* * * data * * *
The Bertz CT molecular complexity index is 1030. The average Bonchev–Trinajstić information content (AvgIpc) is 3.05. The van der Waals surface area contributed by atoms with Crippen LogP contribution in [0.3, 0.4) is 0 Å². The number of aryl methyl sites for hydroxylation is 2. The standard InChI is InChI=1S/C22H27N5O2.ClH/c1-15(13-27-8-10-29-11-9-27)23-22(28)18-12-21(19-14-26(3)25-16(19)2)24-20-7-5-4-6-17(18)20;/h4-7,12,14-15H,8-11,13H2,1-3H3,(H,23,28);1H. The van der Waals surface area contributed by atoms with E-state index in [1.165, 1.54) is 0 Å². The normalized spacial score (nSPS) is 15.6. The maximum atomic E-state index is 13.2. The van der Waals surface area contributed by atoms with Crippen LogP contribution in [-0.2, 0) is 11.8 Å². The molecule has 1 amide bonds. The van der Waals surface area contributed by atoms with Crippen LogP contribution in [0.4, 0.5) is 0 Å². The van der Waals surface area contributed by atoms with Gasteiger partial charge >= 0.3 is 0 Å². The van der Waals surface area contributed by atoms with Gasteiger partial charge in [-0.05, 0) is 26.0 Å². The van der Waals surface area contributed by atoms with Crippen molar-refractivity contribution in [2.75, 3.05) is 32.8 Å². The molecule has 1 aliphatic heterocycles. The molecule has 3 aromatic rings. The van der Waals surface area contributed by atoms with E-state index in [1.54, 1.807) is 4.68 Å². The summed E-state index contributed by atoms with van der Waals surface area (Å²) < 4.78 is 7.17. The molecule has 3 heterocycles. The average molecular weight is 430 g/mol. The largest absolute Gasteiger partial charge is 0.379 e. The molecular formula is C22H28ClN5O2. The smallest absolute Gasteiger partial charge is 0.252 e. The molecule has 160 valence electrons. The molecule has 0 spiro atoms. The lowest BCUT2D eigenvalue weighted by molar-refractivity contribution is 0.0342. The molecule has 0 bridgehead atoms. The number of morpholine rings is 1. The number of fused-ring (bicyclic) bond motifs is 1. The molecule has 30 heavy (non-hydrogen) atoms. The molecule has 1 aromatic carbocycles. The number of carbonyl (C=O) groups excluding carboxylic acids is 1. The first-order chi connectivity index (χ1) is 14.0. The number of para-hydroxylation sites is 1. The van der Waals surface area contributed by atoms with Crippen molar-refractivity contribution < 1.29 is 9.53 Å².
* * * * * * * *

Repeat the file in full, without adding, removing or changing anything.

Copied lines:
The Bertz CT molecular complexity index is 1030. The average Bonchev–Trinajstić information content (AvgIpc) is 3.05. The van der Waals surface area contributed by atoms with Crippen LogP contribution in [0.3, 0.4) is 0 Å². The number of aryl methyl sites for hydroxylation is 2. The standard InChI is InChI=1S/C22H27N5O2.ClH/c1-15(13-27-8-10-29-11-9-27)23-22(28)18-12-21(19-14-26(3)25-16(19)2)24-20-7-5-4-6-17(18)20;/h4-7,12,14-15H,8-11,13H2,1-3H3,(H,23,28);1H. The van der Waals surface area contributed by atoms with E-state index in [1.165, 1.54) is 0 Å². The normalized spacial score (nSPS) is 15.6. The maximum atomic E-state index is 13.2. The van der Waals surface area contributed by atoms with Crippen LogP contribution in [-0.2, 0) is 11.8 Å². The molecule has 1 amide bonds. The van der Waals surface area contributed by atoms with Crippen LogP contribution in [0.4, 0.5) is 0 Å². The van der Waals surface area contributed by atoms with Gasteiger partial charge >= 0.3 is 0 Å². The van der Waals surface area contributed by atoms with Gasteiger partial charge in [-0.05, 0) is 26.0 Å². The van der Waals surface area contributed by atoms with Crippen molar-refractivity contribution in [2.75, 3.05) is 32.8 Å². The molecule has 1 aliphatic heterocycles. The molecule has 3 aromatic rings. The van der Waals surface area contributed by atoms with E-state index in [1.54, 1.807) is 4.68 Å². The summed E-state index contributed by atoms with van der Waals surface area (Å²) < 4.78 is 7.17. The molecule has 3 heterocycles. The average molecular weight is 430 g/mol. The largest absolute Gasteiger partial charge is 0.379 e. The molecular formula is C22H28ClN5O2. The smallest absolute Gasteiger partial charge is 0.252 e. The molecule has 160 valence electrons. The molecule has 0 spiro atoms. The lowest BCUT2D eigenvalue weighted by molar-refractivity contribution is 0.0342. The molecule has 0 bridgehead atoms. The number of morpholine rings is 1. The number of fused-ring (bicyclic) bond motifs is 1. The molecule has 30 heavy (non-hydrogen) atoms. The molecule has 1 aromatic carbocycles. The number of carbonyl (C=O) groups excluding carboxylic acids is 1. The first-order chi connectivity index (χ1) is 14.0. The number of para-hydroxylation sites is 1. The van der Waals surface area contributed by atoms with Crippen molar-refractivity contribution < 1.29 is 9.53 Å².